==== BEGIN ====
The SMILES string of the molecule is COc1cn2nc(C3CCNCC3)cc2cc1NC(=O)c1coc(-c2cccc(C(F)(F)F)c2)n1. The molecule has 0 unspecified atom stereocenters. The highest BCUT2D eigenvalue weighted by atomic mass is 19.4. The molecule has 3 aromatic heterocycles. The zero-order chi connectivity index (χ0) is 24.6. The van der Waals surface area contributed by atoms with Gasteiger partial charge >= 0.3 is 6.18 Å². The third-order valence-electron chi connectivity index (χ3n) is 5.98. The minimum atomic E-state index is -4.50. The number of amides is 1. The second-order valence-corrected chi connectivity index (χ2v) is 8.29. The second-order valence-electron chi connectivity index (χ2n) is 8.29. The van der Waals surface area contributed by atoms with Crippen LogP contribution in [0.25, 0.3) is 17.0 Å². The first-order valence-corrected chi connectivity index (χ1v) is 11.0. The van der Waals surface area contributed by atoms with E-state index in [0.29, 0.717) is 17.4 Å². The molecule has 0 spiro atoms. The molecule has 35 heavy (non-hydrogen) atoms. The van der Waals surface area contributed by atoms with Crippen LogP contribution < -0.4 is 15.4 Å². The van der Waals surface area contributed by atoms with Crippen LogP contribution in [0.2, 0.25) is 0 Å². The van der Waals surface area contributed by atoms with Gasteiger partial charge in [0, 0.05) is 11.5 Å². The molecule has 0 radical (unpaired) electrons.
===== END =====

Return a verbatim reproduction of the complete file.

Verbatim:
The SMILES string of the molecule is COc1cn2nc(C3CCNCC3)cc2cc1NC(=O)c1coc(-c2cccc(C(F)(F)F)c2)n1. The molecule has 0 unspecified atom stereocenters. The highest BCUT2D eigenvalue weighted by atomic mass is 19.4. The molecule has 3 aromatic heterocycles. The zero-order chi connectivity index (χ0) is 24.6. The van der Waals surface area contributed by atoms with Gasteiger partial charge >= 0.3 is 6.18 Å². The third-order valence-electron chi connectivity index (χ3n) is 5.98. The minimum atomic E-state index is -4.50. The number of amides is 1. The second-order valence-corrected chi connectivity index (χ2v) is 8.29. The second-order valence-electron chi connectivity index (χ2n) is 8.29. The van der Waals surface area contributed by atoms with Crippen LogP contribution in [0.25, 0.3) is 17.0 Å². The first-order valence-corrected chi connectivity index (χ1v) is 11.0. The van der Waals surface area contributed by atoms with E-state index in [0.29, 0.717) is 17.4 Å². The molecule has 0 spiro atoms. The molecule has 35 heavy (non-hydrogen) atoms. The van der Waals surface area contributed by atoms with Crippen LogP contribution < -0.4 is 15.4 Å². The van der Waals surface area contributed by atoms with Crippen LogP contribution in [0.2, 0.25) is 0 Å². The van der Waals surface area contributed by atoms with Gasteiger partial charge in [0, 0.05) is 11.5 Å². The molecule has 0 radical (unpaired) electrons.